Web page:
As I mentioned last weekend, I've been revisiting a story I originally started working on some years ago, and it led me to do some research on dangerous fairies. That research brought me to a book that had been sitting on my to-read shelf for a year. That was about a year too long. Now that I've read it, I can't believe I ever let it linger for so long. It's quite easily one of the best of books I've read this year, which is saying a lot since I feel as though I've only read really good books this year. Enjoy.
Conceived as a prequel to the film of the same title, this book follows a naturalist by the name of Emerson Blackwood as he begins studying various fairies from around the world during the turn of the last century in hopes of cataloguing the most dangerous and vile of species as a way of warning others to keep their distance.
His journey begins with a visit to a colleague, and the discovery of a strange skeleton found on his property. The skeleton is that of a Toothbreaker, or Tooth Fairy. As a scientist with a good reputation, Emerson risks everything by exposing the remains to his colleagues and is subsequently shunned. Undeterred, he continues to dig deeper into the origins of the mysterious creature.
His investigation takes him all across the world as he chronicles local accounts and lore for devilish creatures. Between narrative journal entries, the book contains illustrated sections that document the fairies of different regions. The descriptions also include the accounts related to Blackwood during his travels. But through it all, his obsession remains the Toothbreaker, a creature whose documented history reaches far and wide. These creatures, who crave children's teeth above all else, have been terrorizing villages since ancient times, stealing children from their beds. In response, the modern Tooth Fairy customs were created as a way to appease these vicious creatures and protect children from their murderous habits.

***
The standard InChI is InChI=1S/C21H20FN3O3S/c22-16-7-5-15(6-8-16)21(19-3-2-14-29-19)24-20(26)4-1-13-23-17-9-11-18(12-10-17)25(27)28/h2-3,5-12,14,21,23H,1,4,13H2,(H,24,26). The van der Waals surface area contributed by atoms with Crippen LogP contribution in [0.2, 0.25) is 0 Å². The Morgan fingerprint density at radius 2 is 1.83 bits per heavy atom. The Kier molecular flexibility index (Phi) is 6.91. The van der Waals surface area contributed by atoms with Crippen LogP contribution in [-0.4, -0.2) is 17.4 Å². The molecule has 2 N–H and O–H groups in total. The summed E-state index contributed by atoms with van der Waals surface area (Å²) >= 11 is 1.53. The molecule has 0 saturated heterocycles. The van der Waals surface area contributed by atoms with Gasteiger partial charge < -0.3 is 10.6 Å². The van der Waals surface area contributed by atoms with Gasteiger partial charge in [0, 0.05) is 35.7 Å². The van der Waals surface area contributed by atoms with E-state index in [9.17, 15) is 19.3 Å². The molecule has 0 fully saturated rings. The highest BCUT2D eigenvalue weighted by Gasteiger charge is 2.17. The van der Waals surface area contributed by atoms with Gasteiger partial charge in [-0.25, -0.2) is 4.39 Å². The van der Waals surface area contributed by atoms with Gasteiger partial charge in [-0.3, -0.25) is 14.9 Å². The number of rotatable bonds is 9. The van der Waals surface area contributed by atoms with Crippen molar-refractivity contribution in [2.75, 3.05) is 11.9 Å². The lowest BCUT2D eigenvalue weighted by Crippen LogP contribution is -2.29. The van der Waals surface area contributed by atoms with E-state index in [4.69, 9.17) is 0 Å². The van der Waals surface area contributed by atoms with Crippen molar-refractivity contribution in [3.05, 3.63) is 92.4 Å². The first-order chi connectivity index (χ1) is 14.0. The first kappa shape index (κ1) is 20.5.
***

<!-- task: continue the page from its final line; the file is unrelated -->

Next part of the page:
After a particularly gruesome discovery in Italy, Blackwood becomes a person of interest to the hidden Toothbreaker tribes who don't appreciate his curiosity. Fearing their retribution, Blackwood retreats to Rhode Island with his wife and settles down, giving up his quest to chronicle fairies. However, like anyone with an obsession, he doesn't abandon it completely, and chooses to build his house on the site of a dormant Toothbreaker hole. It doesn't stay dormant for long. Once the creatures learn who is living there, they begin to torment him worse than ever, until finally their is no appeasing them and eventually it drives him to madness.
The story is incredibly gripping, as is the unique way in which it is told. It reminded me of The Spiderwick Chronicles, only much more sinister and dangerous. The story of a character fueled by curiosity that sets a path for his own misery, the book is hard to put down. Not to mention that it's basically a piece of art, filled with amazing illustrations by Troy Nixey, who also directed the film version.
The film picks up a century after the book, when a new family moves into the house only to find the Toothbreakers have not left.